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Gymnopus dryophilus

[ Basidiomycetes > Agaricales > Marasmiaceae > Gymnopus . . . ]

by Michael Kuo

This little mushroom qualifies as the weed of the North American mushroom world, in my opinion; it is everywhere, all the time. Its distinguishing features include its greasy, tawny or tan cap; its attached, crowded, white gills; the absence of a partial veil; and its white spore print--but it fools you, again and again. I don't know how many times I have stooped over to examine something that looked interesting . . . only to discover that, once again, it was just Gymnopus dryophilus, posing as something interesting.

A large number of Gymnopus and Rhodocollybia species look for all the world like Gymnopus dryophilus on casual observation. For help sorting these mushrooms out, see the key to collybioid mushrooms--or, if you are comfortable separating Rhodocollybia butyracea from Gymnopus dryophilus but you would like to fine tune your species concepts within the "Gymnopus dryophilus group," see the table and comments below.

A jelly fungus parasite, Syzygospora mycetophila, sometimes attacks Gymnopus dryophilus, causing pale, tumorous growths on the stem, gills, and cap; see the linked page for illustrations.

Collybia dryophila is a synonym.


Ecology: Saprobic; growing alone, scattered, gregariously, or loosely clustered; growing from litter or twigs, in almost any hardwood, conifer, or mixed forest ecosystem (despite its name, which translates as "oak-loving"); spring, summer, and fall (and in winter in warmer climates); widely distributed in North America.

Cap: 1-7.5 cm; convex with an incurved margin when young, becoming broadly convex to flat; moist; bald; dark reddish brown to brown when young, becoming tan to orangish brown to very pale buff.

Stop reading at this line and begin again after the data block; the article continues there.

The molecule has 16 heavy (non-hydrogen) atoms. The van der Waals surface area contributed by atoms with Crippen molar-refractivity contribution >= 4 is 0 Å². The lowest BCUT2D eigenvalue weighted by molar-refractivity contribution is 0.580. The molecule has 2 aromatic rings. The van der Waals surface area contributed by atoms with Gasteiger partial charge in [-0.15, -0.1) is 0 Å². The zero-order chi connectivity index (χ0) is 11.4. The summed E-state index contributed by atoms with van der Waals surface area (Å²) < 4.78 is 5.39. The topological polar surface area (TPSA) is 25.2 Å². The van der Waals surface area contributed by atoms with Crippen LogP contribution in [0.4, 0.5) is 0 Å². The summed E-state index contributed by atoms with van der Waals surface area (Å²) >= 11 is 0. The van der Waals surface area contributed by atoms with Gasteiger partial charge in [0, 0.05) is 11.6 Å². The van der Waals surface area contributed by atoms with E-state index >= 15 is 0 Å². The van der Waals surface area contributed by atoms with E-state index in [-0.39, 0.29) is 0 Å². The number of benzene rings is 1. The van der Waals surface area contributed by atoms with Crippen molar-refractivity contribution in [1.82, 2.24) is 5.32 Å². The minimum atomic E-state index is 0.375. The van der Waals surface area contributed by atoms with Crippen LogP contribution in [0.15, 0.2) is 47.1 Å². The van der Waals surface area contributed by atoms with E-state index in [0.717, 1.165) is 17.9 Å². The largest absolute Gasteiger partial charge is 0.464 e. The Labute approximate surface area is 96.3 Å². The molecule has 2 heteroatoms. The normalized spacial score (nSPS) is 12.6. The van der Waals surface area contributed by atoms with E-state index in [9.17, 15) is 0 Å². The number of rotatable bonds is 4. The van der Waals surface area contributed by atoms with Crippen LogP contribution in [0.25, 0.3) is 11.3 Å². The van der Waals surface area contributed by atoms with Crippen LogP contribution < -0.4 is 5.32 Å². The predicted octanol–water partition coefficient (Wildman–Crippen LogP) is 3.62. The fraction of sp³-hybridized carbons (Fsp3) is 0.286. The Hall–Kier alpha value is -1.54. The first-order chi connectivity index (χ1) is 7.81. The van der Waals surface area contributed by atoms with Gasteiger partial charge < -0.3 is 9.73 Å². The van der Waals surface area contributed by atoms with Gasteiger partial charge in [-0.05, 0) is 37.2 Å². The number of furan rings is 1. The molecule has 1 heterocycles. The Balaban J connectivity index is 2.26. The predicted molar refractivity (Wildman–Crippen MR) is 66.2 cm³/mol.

Gills: Attached to the stem or free from it; whitish to pinkish, becoming buff; crowded.

Stem: 1-10 cm long; 2-7 mm thick; equal (occasionally slightly flared to base); dry; pliant and fibrous; bald; whitish above, light buff below, becoming darker; soon hollow; usually with thin, whitish rhizomorphs attached to the base.

Flesh: Whitish; thin.

Odor and Taste: Not distinctive.

Chemical Reactions: KOH negative to faintly yellowish-olive on cap surface.

Spore Print: White to creamy or pale yellowish white.

Microscopic Features: Spores: 5-6.5 x 2.5-3.5 µ; smooth; elliptical; inamyloid. Pleurocystidia absent. Cheilocystidia 15-50 x 2-6 µ; clavate, subclavate, cylindric, or irregular; often branched, lobed, or with coralloid projections. Pileipellis of branched and swollen, interwoven hyphae 2-13 µ wide.

REFERENCES: (Bulliard, 1790) Murrill, 1916. (Fries, 1821; Saccardo, 1887; Kauffman, 1918; Coker & Beardslee, 1921; Smith, 1949; Smith, Smith & Weber, 1979; Halling, 1983; Vilgalys & Miller, 1983; Weber & Smith, 1985; Arora, 1986; Phillips, 1991/2005; Vilgalys, 1991; Lincoff, 1992; Horn, Kay & Abel, 1993; Noordeloos, 1995; Evenson, 1997; Halling, 1997; Barron, 1999; Halling, 2003; Roody, 2003; Halling & Mueller, 2005; McNeil, 2006; Miller & Miller, 2006; Binion et al., 2008; Trudell & Ammirati, 2009.) Herb. Kuo 09210102, 06080301, 06120306, 10090303, 09290501, 10010505, 08310902.

Mating studies (Vilgalys & Miller, 1983; Vilgalys, 1991) have determined at least 11 interbreeding groups within the "Collybia dryophila complex" and have proposed separating at least five named species. Representatives of four of these species occur in North America; Vilgalys (1991) provides four morphological features that can be used in combination to predict the North American biological species, summarized below.


Gymnopus dryophilus

Gymnopus dryophilus

Gymnopus dryophilus

Gymnopus dryophilus

Gymnopus dryophilus

Gymnopus dryophilus


GYMNOPUS DRYOPHILUS   yellowish chestnut   white   white   filamentous

(G. ocior ssp. brunneolus)
  chestnut (fading)   white   white   inflated

(G. alpinus ssp. subsulphureus)
  yellow   yellow   pinkish-yellowish   filamentous

GYMNOPUS EARLEAE   variable (often dark young)   yellow   dark tawny   inflated

* Note: In my collections, cheilocystidia types of the species featured in the table have not always corresponded with the types listed by Vilgalys--although the other characters have been consistent.

This website contains no information about the edibility or toxicity of mushrooms.

Cite this page as:

Kuo, M. (2013, January). Gymnopus dryophilus. Retrieved from the MushroomExpert.Com Web site:

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collybia brunneola